HMO living can give rise to a number of issues and it’s important to know where you can turn when something happens. Properties with HMO status, especially those that require a licence, have their own additional requirements and if these aren’t being fulfilled then tenants can take action.
If you’re having issues with the landlord as a group then have a whole-property meeting to try and get to the bottom of it. Speaking to the other people in your building is really important when you’re in an HMO because some landlords will say different things to different tenants to avoid responsibilities or shirk issues. After that, give your landlord the chance to understand what’s going on by putting it in writing and setting out what you want to happen in response. Keep a copy in case you need to prove that you’ve made contact. If the problem doesn’t stop then there are other steps you can take.
- If your landlord is constantly showing up unannounced then this could count as harassment and you should call the police.
- If your building is overcrowded or there’s a lack of facilities contact the local environmental health department.
- If you haven’t had confirmation of gas and/or electrical safety then you can make a complaint about the landlord to the Health and Safety Executive.
- If your HMO should have a licence and doesn’t then contact the local authority.
- If there are hazards such as structural problems, rubbish or damp – contact the local Environmental Health Department.
- If you are facing an illegal eviction (i.e. an eviction without proper notice) – call the police or, if it is not an emergency, an organisation like Shelter.
- Poor HMO management – speak to someone at the local authority and they can compel the landlord to take action, or even take over the management themselves. The local authority can also prosecute bad HMO landlords.
Letting agent issues
You may not have to deal with a letting agent on an ongoing basis when you choose to live in an HMO but some landlords do use agents to manage HMO properties. The first step is always to put something in writing to the agent so that you have a record of what has occurred and what you want done about it. If they don’t respond then you have other options.
- Bad property management – contact the landlord directly. You should have the landlord’s address on your tenancy agreement and contacting them directly will mean you can be sure that the agent isn’t being obstructive.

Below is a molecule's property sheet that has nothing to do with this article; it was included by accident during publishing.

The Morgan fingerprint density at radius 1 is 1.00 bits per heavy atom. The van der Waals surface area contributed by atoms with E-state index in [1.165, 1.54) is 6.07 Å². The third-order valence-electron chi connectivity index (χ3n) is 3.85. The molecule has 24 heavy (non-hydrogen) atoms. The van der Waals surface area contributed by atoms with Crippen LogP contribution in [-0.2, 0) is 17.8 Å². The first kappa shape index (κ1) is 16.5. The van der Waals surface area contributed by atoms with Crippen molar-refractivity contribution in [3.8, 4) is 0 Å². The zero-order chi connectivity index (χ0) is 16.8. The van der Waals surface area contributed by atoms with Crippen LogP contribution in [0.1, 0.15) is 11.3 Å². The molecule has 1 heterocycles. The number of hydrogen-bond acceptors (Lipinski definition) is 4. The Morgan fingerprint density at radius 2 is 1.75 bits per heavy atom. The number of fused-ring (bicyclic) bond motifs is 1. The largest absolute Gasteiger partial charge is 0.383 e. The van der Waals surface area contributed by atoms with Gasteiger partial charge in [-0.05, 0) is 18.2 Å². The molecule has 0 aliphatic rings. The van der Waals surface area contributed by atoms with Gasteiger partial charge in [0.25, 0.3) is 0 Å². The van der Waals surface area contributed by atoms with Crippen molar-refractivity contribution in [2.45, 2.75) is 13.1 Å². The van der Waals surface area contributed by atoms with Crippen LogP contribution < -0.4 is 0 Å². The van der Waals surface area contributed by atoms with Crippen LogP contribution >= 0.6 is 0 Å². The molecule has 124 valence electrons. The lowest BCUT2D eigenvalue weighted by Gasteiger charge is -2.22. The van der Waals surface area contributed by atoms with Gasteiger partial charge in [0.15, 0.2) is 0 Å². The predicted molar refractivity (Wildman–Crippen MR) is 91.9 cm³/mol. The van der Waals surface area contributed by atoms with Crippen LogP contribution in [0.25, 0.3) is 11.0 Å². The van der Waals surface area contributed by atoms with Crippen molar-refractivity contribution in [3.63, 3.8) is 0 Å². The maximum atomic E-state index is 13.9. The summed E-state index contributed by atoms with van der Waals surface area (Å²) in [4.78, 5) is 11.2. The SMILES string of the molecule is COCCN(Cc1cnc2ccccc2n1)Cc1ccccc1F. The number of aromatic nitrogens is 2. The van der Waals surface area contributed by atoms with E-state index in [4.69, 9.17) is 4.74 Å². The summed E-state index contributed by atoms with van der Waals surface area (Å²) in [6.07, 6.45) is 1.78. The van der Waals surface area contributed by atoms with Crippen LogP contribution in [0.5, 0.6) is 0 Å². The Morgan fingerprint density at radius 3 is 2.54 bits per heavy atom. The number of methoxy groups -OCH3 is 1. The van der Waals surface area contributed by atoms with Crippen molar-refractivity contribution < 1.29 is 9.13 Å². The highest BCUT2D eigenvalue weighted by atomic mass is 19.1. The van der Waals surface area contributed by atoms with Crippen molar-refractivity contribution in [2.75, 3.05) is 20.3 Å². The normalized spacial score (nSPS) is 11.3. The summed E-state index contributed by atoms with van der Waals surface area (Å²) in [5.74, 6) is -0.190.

- Poor behaviour – there are some great agents out there and there are some really unprofessional people and it can be pot luck in terms of who you get. If you make sure that any property you move into is managed by an agent who is a member of a professional body then you’ll be able to make a complaint to that body about them if necessary – they can order compensation and take action against an agent, such as expelling them from the membership.
- Illegal activity – agents occasionally behave as if untouchable, such as arriving unannounced and letting themselves in or stealing from tenants. If the agent you’re dealing with is crossing the line then report them to the police.
Whether you’re living in a property together as a ‘house’ or you’re sole tenants like ships in the night, it can be problematic when personalities conflict in close quarters.
- Antisocial habits – often other people have no idea how far their noise travels or that they’re leaving the taps dripping, for example. Before you start complaining to the landlord, mention it to the other person first and ask them to stop. Avoid notes as this can make situations worse and have a calm conversation instead.
- Breaking the law – if you’re living with someone who is stealing, being violent, dealing drugs or doing anything else that crosses the line between being annoying and breaking the law then speak to the police. It’s important that you don’t make these kinds of accusations without some degree of certainty.
- Irreconcilable differences – sometimes you end up living with someone who is just going through a really bad time and out of control or who makes everyone else in the building feel unhappy and threatened. If you find yourself in a situation like this then speak to the landlord if all your housemates (or most) agree. If you all have separate tenancies then the landlord may be able to simply serve notice to the one problematic tenant. If not, then it may be a case of serving notice on the property as a whole and then re-signing a new agreement without the other tenant. Remember that you may be liable for the effects of the actions of another tenant if you have a joint tenancy, so is it’s just not worth shutting up if they’re damaging property or causing a nuisance.
This article is provided as a guide. Any information should be used for research purposes and not as the base for taking legal action. The Tenants' Voice does not provide legal advice and our content does not constitute a client-solicitor relationship.
We advise all tenants to act respectfully with their landlords and letting agents and seek a peaceful resolution to problems with their rented property. For more information, explore the articles in our All advice category.
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